Most people equate a night at a show with experiencing the bright lights of Broadway, but there’s much more to the New York City theater scene. Fifty or so venues, many of them in downtown Manhattan, play host to Off-Broadway productions that tend to celebrate the daring, odd and occasionally avant-garde—and that sometimes chart a course for bigger stages. Read on for a look at Off-Broadway essentials.
What Is Off-Broadway?
The term “Off-Broadway” emerged in the late 1940s for the shows that were produced on streets near Broadway, though experimental theater had existed in various parts the City—especially Greenwich Village—for decades before. By 1956, the scene was so well established that The Village Voice created the Obie Awards to recognize the groundbreaking works. Today Off-Broadway refers mainly to the size of the theater where a production plays—with space for between 100 and 499 audience members—and the use of a specific trade union. In fact, a few Off-Broadway theaters are, geographically speaking, on Broadway. Got it?
Some of the City’s most famous shows got their start (or are still playing) Off-Broadway. Many of these broke new ground, proving that hip-hop, rock, puppetry and taboo themes could spin their way into box-office gold. Among them: Hamilton, Rent, Avenue Q, Stomp, Little Shop of Horrors, Fun Home, Once and The Fantasticks. For a full list of current shows, click here.
Where to Buy Tickets
There is no central hub where you can buy Off-Broadway tickets. You can purchase online from the shows’ websites, go to a theater box office or visit TKTS in Times Square for discounts on same-day tickets. Look into rush tickets and student discounts for shows; many offer lower rates on a block of tickets that becomes available a couple of hours before curtain time.
Tickets to many Off-Broadway shows are 2-for-1 during this event that takes place twice a year (in the fall and the winter). And, despite the name, the offer is available for about two weeks. Check our Off-Broadway Week page for updates about which shows are participating and when tickets go on sale.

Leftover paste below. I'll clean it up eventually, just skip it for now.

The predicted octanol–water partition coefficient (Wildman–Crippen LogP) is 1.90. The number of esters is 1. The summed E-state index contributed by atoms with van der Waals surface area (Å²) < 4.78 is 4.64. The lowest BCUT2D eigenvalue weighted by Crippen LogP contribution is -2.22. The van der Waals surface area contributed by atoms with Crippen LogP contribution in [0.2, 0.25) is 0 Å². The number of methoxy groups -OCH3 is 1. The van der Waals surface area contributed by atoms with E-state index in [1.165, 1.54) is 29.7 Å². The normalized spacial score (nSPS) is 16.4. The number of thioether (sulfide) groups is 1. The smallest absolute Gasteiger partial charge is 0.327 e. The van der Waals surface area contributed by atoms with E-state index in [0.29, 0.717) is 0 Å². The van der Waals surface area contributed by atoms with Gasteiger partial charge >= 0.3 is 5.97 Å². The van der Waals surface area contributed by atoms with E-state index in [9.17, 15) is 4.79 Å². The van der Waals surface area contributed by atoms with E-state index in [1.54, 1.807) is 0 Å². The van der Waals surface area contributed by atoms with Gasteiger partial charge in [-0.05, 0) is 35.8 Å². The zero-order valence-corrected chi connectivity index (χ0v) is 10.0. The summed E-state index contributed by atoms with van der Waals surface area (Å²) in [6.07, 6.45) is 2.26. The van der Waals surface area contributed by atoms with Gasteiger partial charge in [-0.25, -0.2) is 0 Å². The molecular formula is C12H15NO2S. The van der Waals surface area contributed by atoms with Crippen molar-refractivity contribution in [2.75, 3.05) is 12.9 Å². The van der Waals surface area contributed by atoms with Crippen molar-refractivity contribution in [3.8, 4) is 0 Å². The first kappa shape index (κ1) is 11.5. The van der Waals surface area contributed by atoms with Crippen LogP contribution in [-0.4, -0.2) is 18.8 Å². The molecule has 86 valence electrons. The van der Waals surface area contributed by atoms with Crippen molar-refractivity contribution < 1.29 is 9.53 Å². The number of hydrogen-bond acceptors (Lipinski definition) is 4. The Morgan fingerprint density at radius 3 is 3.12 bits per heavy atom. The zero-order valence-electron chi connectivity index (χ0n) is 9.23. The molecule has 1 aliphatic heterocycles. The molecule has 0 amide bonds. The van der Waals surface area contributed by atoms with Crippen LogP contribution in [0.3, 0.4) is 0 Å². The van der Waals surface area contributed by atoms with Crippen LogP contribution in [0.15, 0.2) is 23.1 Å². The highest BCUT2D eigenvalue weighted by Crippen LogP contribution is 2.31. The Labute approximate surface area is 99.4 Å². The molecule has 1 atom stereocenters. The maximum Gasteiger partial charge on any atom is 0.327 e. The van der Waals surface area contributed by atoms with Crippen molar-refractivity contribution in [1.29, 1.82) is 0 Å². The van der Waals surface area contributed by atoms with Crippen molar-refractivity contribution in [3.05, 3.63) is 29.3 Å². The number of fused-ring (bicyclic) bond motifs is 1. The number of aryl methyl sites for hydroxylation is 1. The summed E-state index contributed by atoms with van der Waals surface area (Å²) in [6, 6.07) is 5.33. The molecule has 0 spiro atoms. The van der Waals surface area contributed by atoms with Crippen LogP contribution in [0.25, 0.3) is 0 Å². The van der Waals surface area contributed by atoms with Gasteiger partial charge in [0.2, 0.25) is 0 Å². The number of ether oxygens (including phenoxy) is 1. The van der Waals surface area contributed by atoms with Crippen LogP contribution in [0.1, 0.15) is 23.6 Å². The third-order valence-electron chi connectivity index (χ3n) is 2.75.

Off-Broadway Hot Spots
While Off-Broadway includes a wide range of venues and shows, a handful of institutional theaters regularly produce exciting work. One of the best known is Playwrights Horizons, west of Times Square on 42nd Street, with a mission to produce new work by American playwrights. Farther down the Deuce is Signature Theater, known for its focus on playwrights’ full bodies of work. Across town is 59E59—its address doubling as its name—which encompasses three spaces that present everything from intimate one-person shows to full-on musicals.
Chelsea’s Atlantic Theater Company, founded by David Mamet and William H. Macy, features of mix of daring new work from both domestic and international playwrights. Over in the East Village, check out The Public Theater, which has become an incubator for boundary-breaking, Broadway-bound works like Fun Home and Hamilton and unusual dramas as well. New York Theatre Workshop, located on an artsy East Village block that’s also home to the famed La Mama Theater, is known for more experimental work, showcasing the latest plays (frequently with marquee stars) imported from the UK.
Five Major Dates in Off-Broadway History
1924: Greenwich Village’s Cherry Lane Playhouse, now the Cherry Lane Theatre, becomes an epicenter for quirky theater. Saturday Night, by Richard Fresnell, is the first production.
1956: The Threepenny Opera wins the first Obie for best musical. It also wins the only Tonys in history for an Off-Broadway production, receiving a supporting actress award for Lotte Lenya as well as a special award.
1960: The Fantasticks opens at Sullivan Street Playhouse and proceeds to run for 42 years, making it the longest-running show in US theater history.
2002: Suzan Lori-Parks becomes the first African-American woman to receive the Pulitzer for Best Drama for her Off-Broadway play Topdog/Underdog.
2015: Lin-Manuel Miranda’s Hamilton debuts at the Public Theater. History is celebrated—and made.